The Penguins have completed a successful developmental year that should hopefully lead to a much stronger roster in the coming season.
At the beginning of the inaugural BEARD season, many were picking the Pens to finish at the bottom of the conference and contend for best odds in the Entry Draft lottery. After all, who could blame them for thinking that?
Little high end proven talent, questionable center depth, and unproven young talent is often a recipe for a difficult season. However, the Pens just completed a successful developmental year that should hopefully lead to a much stronger roster next season.
It was assumed that the Pens would struggle to score at the pro level but due to a unique focus they finished with the 2nd most goals in the Eastern Conference. The offense was led by a first line that consisted of an overachieving Jeff Carter who finished 6th in goals with 41, a tough as nails Boone Jenner who had 78 points (and led the team with 151 hits), and an aging Tyler Bozak with a staggering 72 points. All 3 players finished with seasons that would be considered their career best season in the NHL.
But, the real growth came from the youth movement within the pro ranks. Kaapo Kakko led all rookies with 33 goals. Cale Makar was a stud all year while leading all defenseman with 61 points and tied for the league lead for points by a rookie.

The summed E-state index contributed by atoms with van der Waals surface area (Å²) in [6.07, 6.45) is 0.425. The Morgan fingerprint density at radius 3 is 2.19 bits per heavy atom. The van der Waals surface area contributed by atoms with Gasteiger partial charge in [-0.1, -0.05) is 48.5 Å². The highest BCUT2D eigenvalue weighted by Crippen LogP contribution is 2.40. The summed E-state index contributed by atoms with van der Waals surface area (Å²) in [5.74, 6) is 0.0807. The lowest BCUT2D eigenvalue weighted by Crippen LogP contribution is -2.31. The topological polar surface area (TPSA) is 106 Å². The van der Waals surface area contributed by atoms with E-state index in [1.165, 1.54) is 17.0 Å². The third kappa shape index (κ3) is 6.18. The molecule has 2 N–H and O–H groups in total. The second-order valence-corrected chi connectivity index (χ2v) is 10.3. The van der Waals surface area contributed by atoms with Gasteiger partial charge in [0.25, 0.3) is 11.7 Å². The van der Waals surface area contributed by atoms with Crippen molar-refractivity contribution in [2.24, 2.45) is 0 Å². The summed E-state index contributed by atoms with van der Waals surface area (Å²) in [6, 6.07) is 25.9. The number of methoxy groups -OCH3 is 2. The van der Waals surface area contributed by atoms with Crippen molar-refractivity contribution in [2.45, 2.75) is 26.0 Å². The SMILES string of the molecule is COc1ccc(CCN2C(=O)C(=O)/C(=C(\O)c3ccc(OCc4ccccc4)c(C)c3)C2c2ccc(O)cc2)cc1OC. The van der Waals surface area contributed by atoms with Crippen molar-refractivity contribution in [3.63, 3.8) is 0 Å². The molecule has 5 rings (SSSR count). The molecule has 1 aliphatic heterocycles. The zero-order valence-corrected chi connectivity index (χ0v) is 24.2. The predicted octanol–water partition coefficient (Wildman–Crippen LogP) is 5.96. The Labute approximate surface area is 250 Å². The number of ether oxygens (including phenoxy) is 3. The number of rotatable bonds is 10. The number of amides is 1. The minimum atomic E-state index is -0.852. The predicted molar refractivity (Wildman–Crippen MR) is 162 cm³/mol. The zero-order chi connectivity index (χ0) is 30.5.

All in all, 3 Pens finished in the top 7 rookie scorers at the professional level with Cody Glass finishing 7th with 39 points. The pens also received strong contributions from Michael Ferland (who was acquired in a very questionable trade by GM Matt Swackhammer) with 23 goals and 48 points and Ryan Donato with 21 goals. Brett Howden chipped in with 32 points and led the forwards with 33 takeaways while playing primarily a shutdown center role on the 3rd line.
Defensively, the Pens were better than advertised as they posted the 4th lowest shots against per game, which was a total team effort. Despite some GM’s thinking he “struggled defensively and couldn’t be a reliable partner for Cale Makar”, Miro Heiskanen led the team with 78 takeaways (8th best in the league) and played the 6th most minutes in the league.
The Pens coaching staff did end up splitting up Makar and Heiskanen for better balance in their pairings and to ensure that there was an elite puck mover on the top 2 pairings. Around the time of this switch is when the team took off with their massive run in the 2nd half of the season.
If you read this far you may wonder how did this team finish out of the playoffs with the contributions they receive above? Well, the answer is goaltending. At the beginning of the year, Frederik Anderson struggled but did eventually rebound to finish with a solid .908 save percentage (17th in the league) and a 2.95 GAA (19th). However, Jonathan Quick struggled posting an abysmal .886 save percentage and 3.44 GAA across 27 starts.
It is widely expected that Jake Oettinger could be ready to take over some minutes next season from Quick but that will depend on offseason training.
Overall, Swackhammer was said to be very pleased with the progress of the pro roster this season. With ample cap space and many assets available, it is expected that they could be major players in both the trade and free agency markets in the offseason.
Swackhammer is said to want another top 4 puck moving defenseman and possibly a top 6 center. Additionally, it is also possible that Frederik Anderson could be available depending on the progress of Oettinger.
Join us later this week when we review the playoff bound Wilkes-Barre/Scranton Penguins.